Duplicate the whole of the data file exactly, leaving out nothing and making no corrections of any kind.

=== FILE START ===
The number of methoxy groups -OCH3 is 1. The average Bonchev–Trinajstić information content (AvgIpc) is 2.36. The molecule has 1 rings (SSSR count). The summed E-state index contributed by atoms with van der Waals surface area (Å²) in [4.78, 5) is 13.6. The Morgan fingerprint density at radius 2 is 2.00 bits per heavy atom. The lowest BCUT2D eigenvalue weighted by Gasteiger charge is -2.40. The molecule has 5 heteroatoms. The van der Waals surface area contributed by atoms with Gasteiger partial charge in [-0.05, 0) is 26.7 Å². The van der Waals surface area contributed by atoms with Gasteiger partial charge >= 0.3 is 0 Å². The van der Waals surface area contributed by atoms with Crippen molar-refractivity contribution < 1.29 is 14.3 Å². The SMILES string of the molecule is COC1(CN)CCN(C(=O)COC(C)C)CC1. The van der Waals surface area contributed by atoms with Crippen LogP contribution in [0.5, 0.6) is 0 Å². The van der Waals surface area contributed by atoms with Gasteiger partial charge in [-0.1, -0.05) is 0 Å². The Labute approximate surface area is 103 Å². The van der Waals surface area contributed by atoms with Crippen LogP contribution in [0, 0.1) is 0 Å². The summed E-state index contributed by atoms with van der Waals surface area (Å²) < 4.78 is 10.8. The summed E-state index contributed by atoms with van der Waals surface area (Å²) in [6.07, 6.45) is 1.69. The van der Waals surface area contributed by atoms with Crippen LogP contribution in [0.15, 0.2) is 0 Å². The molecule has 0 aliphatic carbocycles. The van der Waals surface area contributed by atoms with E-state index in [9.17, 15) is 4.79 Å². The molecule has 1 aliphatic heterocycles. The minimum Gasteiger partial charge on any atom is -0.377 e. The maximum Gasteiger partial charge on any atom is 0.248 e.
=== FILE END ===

The number of methoxy groups -OCH3 is 1. The average Bonchev–Trinajstić information content (AvgIpc) is 2.36. The molecule has 1 rings (SSSR count). The summed E-state index contributed by atoms with van der Waals surface area (Å²) in [4.78, 5) is 13.6. The Morgan fingerprint density at radius 2 is 2.00 bits per heavy atom. The lowest BCUT2D eigenvalue weighted by Gasteiger charge is -2.40. The molecule has 5 heteroatoms. The van der Waals surface area contributed by atoms with Gasteiger partial charge in [-0.05, 0) is 26.7 Å². The van der Waals surface area contributed by atoms with Gasteiger partial charge >= 0.3 is 0 Å². The van der Waals surface area contributed by atoms with Crippen molar-refractivity contribution < 1.29 is 14.3 Å². The SMILES string of the molecule is COC1(CN)CCN(C(=O)COC(C)C)CC1. The van der Waals surface area contributed by atoms with Crippen LogP contribution in [0.5, 0.6) is 0 Å². The van der Waals surface area contributed by atoms with Gasteiger partial charge in [-0.1, -0.05) is 0 Å². The Labute approximate surface area is 103 Å². The van der Waals surface area contributed by atoms with Crippen LogP contribution in [0, 0.1) is 0 Å². The summed E-state index contributed by atoms with van der Waals surface area (Å²) < 4.78 is 10.8. The summed E-state index contributed by atoms with van der Waals surface area (Å²) in [6.07, 6.45) is 1.69. The van der Waals surface area contributed by atoms with Crippen LogP contribution in [0.15, 0.2) is 0 Å². The molecule has 0 aliphatic carbocycles. The van der Waals surface area contributed by atoms with E-state index in [9.17, 15) is 4.79 Å². The molecule has 1 aliphatic heterocycles. The minimum Gasteiger partial charge on any atom is -0.377 e. The maximum Gasteiger partial charge on any atom is 0.248 e.